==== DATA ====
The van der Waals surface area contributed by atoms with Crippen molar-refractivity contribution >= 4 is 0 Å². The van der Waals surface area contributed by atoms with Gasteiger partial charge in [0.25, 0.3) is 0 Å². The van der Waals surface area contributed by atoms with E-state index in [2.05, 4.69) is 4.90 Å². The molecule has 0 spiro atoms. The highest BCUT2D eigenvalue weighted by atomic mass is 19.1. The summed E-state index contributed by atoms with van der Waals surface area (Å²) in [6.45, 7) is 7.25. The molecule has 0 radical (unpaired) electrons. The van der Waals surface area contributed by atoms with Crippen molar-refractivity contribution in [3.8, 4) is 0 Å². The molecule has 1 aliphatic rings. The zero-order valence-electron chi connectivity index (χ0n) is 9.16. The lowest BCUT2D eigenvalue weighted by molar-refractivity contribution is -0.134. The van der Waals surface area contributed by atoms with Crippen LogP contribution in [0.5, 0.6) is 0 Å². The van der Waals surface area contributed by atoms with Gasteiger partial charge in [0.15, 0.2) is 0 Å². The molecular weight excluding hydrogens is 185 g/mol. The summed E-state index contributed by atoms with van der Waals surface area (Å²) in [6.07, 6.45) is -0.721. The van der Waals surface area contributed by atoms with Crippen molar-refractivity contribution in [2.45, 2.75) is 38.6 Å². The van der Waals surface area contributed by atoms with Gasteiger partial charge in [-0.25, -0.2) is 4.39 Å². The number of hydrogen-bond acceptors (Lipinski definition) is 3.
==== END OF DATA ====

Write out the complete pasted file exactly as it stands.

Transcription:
The van der Waals surface area contributed by atoms with Crippen molar-refractivity contribution >= 4 is 0 Å². The van der Waals surface area contributed by atoms with Gasteiger partial charge in [0.25, 0.3) is 0 Å². The van der Waals surface area contributed by atoms with E-state index in [2.05, 4.69) is 4.90 Å². The molecule has 0 spiro atoms. The highest BCUT2D eigenvalue weighted by atomic mass is 19.1. The summed E-state index contributed by atoms with van der Waals surface area (Å²) in [6.45, 7) is 7.25. The molecule has 0 radical (unpaired) electrons. The van der Waals surface area contributed by atoms with Crippen molar-refractivity contribution in [3.8, 4) is 0 Å². The molecule has 1 aliphatic rings. The zero-order valence-electron chi connectivity index (χ0n) is 9.16. The lowest BCUT2D eigenvalue weighted by molar-refractivity contribution is -0.134. The van der Waals surface area contributed by atoms with Crippen LogP contribution in [0.5, 0.6) is 0 Å². The van der Waals surface area contributed by atoms with Gasteiger partial charge in [0.15, 0.2) is 0 Å². The molecular weight excluding hydrogens is 185 g/mol. The summed E-state index contributed by atoms with van der Waals surface area (Å²) in [6.07, 6.45) is -0.721. The van der Waals surface area contributed by atoms with Crippen molar-refractivity contribution in [2.45, 2.75) is 38.6 Å². The van der Waals surface area contributed by atoms with Gasteiger partial charge in [-0.25, -0.2) is 4.39 Å². The number of hydrogen-bond acceptors (Lipinski definition) is 3.